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RE: On Parameters

From: Orri Erling <erling@xs4all.nl>
Date: Wed, 25 Mar 2009 21:50:43 +0100
Message-Id: <200903252051.n2PKpaLG052640@smtp-vbr5.xs4all.nl>
To: "'Ivan Mikhailov'" <imikhailov@openlinksw.com>, "'Seaborne, Andy'" <andy.seaborne@hp.com>
Cc: "'Steve Harris'" <steve.harris@garlik.com>, "'SPARQL Working Group'" <public-rdf-dawg@w3.org>


All

It seems to me that the whole topic is readily ameanable to experiment.  The
rest of the post is concerned with that.
As a preamble, I would say that update, expressions, aggregation, group by
and subselects are quite a bit   more important than parameters.



If one makes an online service that must do the same query over and over,
like showing a dashboard, chances are that it is not done with the 
SPARQL protocol.  Instead, it will be a database specific CLI which may have
parameters, stored procedures, whatever.  How do you go about 
this at Garlic?  Certainly, OpenLink applications that query RDF do not have
a web server talking to  a triple store over  SPARQL  protocol. 

 We could say with some justification that we leave such cases to vendor
CLI's, where something like the Jena query execution API, also 
supported byOpenLink,  is the analog of JDBC/ODBC.


Thus we are left with the question of federation.  Federation will have
situations of joining between end points.  Due to latency, it will 
be necessary to pass many requests in one round trip.  I would not consider
this an optimization but rather a sine qua non prerequisite of 
workable federated joins.  Even so, there will be people who say that
federated joins will not scale.  What is considered sufficient will 
depend on the use case.

As pointed out before, some end point query caching logic and HTTP/1.1
pipelining can deliver a lot of what parameters can.  

Since this discussion has already produced a concept for query reuse without
parameters, it may well be that  we implement it.    The 
greatest mileage would be in SPARQL benchmarks for now, later in federation.

The question then becomes, how much worse is this than parameters?  Is the
penalty of reuse without explicit parameters significant in 
comparison to 100 ms of latency on a wide area network?  Is it significant
in comparison to 200 us on a LAN?  Is the cost of no reuse of 
plans at all significant when compared to wide area network latency?  If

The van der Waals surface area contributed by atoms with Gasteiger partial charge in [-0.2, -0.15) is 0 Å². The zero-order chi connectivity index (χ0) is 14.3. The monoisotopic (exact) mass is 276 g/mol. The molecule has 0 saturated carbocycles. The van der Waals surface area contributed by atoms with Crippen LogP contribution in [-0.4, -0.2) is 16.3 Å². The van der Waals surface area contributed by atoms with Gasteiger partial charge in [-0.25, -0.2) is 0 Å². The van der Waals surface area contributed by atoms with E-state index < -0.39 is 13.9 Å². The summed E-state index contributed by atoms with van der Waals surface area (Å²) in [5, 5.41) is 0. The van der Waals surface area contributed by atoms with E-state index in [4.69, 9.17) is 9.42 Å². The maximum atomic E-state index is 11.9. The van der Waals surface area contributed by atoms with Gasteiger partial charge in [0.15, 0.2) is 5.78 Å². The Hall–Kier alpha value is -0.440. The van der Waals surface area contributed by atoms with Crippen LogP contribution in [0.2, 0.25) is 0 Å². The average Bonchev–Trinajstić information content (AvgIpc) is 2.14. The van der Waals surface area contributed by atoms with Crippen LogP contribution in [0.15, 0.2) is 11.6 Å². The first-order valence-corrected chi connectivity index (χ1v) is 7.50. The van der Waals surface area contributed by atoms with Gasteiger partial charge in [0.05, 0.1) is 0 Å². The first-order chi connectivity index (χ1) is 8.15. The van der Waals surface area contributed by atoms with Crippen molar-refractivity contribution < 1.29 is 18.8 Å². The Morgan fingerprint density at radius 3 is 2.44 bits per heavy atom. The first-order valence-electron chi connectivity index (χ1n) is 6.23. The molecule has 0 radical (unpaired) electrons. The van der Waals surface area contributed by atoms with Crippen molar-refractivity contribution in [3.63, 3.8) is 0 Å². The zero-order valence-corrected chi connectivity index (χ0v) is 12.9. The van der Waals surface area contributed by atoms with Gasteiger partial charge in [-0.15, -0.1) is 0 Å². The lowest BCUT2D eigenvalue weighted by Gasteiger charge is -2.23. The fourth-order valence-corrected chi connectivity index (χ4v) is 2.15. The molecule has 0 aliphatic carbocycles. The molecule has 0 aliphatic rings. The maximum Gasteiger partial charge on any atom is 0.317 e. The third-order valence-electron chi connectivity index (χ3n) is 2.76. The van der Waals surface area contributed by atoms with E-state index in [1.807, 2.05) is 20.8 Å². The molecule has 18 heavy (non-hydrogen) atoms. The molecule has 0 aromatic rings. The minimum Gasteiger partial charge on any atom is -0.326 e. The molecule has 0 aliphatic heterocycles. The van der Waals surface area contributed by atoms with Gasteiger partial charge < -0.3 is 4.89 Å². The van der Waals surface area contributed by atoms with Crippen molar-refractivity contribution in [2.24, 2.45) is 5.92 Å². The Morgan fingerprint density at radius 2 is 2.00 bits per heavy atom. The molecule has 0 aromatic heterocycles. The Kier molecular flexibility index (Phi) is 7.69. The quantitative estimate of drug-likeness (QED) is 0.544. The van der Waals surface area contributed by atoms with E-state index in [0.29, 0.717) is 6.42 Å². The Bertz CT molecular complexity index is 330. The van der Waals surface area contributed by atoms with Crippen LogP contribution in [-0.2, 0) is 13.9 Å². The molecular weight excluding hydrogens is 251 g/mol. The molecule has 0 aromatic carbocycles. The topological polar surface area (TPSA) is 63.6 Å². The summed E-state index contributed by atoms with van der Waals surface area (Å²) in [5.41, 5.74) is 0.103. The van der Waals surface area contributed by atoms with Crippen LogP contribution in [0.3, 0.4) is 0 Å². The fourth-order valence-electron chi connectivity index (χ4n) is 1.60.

reuse is found to be a performance factor, then what is the added 
implementation cost of reuse without parameters as opposed to explicit
parameters?

All these questions have a quantitative answer.  A quick estimate can be had
in a matter of a few hours.

It is increasingly clear to me that parameters should be viewed in the
context of being an enabler of federation, since thee  app server to 
DBMS connection will likely go over a connected CLI which is anyway outside
the scope of the present work.  In the days of  SAG CLI,, (SQL 
Access Group/Call Level Interface)  clientt-server was the thing, today it
is a worldwide interoperable data infrastructure.

Interoperable federation is something where we do need the protocol and
informally appointing  Jena query executions to be the JDBC of RDF 
will not save us here.

The justification of parameters is tied to the place of federation in the
SPARQL 1.1 spec.  
Federation itself should be considered in the light of use cases.  Whether
parameters or query reuse will make or break these cases is the 
real question.  Suppose the use case were querying social network data for
purposes of authorization,  as in social spam filtering.  This 
would exhibit a high frequency of short queries, potentially ranging over
many sources.  Such queries would also involve joins across 
sources if these involved criteria like friends of friends are allowed to
read and if we accepted that not all  knows relations were on the 
same end point.

Also, things like calculating search ranks involve joining essentially
everything with everything, across  partitions and servers:  
Regardless of the specific rank function, attributes of the referer affect
the value of the reference.

Except for special cases where the issuer of the queries has in depth
knowledge of data colocation, federation will involve short query 
fragments sent to many places. These fragments must come in large batches to
overcome latency.  The larger the batch, the more benefit there 
is in optimizing away query compilation, since the network latency is
counted once and the query compilation time is counted per row of 
parameters.


So, to bring some real world data into the question, I would ask
implementors to disclose some metric of query compilation cost vs. 
execution cost for a query of the form select ?o from <xx> where  { <s> ?p
?o }, where <s> varies between executions.  As a data set, we 
could have some scale of LUBM to make matters simple.

Then we contrast this against the wide area network latencies in the
federation use cases that we end up tackling and we are on an objective 
footing.

These considerations would defer the decision on parameters and would couple
this with federation.  We do note that even if federation were 
not tackled in SPARQL 1.1, the presence/absence of parameters might still
impact the performance of federation by a significant amount.

We will give some numbers to back this position in the next weeks.  It is to
be demonstrated whether parameters are a make or break point for federation.
We shall see.


Orri
Received on Wednesday, 25 March 2009 20:59:49 GMT

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